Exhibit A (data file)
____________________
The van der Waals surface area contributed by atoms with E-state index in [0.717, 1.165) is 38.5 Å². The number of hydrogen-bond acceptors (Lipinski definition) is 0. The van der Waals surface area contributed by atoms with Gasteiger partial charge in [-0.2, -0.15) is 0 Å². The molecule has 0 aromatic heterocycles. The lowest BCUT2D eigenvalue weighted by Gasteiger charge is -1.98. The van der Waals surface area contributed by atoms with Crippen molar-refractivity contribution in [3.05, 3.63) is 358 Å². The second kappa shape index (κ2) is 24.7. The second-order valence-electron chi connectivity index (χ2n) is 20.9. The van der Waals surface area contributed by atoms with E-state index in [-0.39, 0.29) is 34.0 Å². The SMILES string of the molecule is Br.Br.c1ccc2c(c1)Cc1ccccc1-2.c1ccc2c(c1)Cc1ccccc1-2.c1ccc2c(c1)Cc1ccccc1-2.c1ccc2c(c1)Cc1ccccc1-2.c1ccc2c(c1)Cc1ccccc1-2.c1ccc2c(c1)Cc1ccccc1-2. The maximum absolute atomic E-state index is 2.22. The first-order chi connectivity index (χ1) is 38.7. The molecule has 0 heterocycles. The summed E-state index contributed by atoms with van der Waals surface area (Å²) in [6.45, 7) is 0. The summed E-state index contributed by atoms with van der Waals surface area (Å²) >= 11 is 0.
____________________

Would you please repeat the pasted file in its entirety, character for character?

The van der Waals surface area contributed by atoms with E-state index in [0.717, 1.165) is 38.5 Å². The number of hydrogen-bond acceptors (Lipinski definition) is 0. The van der Waals surface area contributed by atoms with Gasteiger partial charge in [-0.2, -0.15) is 0 Å². The molecule has 0 aromatic heterocycles. The lowest BCUT2D eigenvalue weighted by Gasteiger charge is -1.98. The van der Waals surface area contributed by atoms with Crippen molar-refractivity contribution in [3.05, 3.63) is 358 Å². The second kappa shape index (κ2) is 24.7. The second-order valence-electron chi connectivity index (χ2n) is 20.9. The van der Waals surface area contributed by atoms with E-state index in [-0.39, 0.29) is 34.0 Å². The SMILES string of the molecule is Br.Br.c1ccc2c(c1)Cc1ccccc1-2.c1ccc2c(c1)Cc1ccccc1-2.c1ccc2c(c1)Cc1ccccc1-2.c1ccc2c(c1)Cc1ccccc1-2.c1ccc2c(c1)Cc1ccccc1-2.c1ccc2c(c1)Cc1ccccc1-2. The maximum absolute atomic E-state index is 2.22. The first-order chi connectivity index (χ1) is 38.7. The molecule has 0 heterocycles. The summed E-state index contributed by atoms with van der Waals surface area (Å²) in [6.45, 7) is 0. The summed E-state index contributed by atoms with van der Waals surface area (Å²) >= 11 is 0.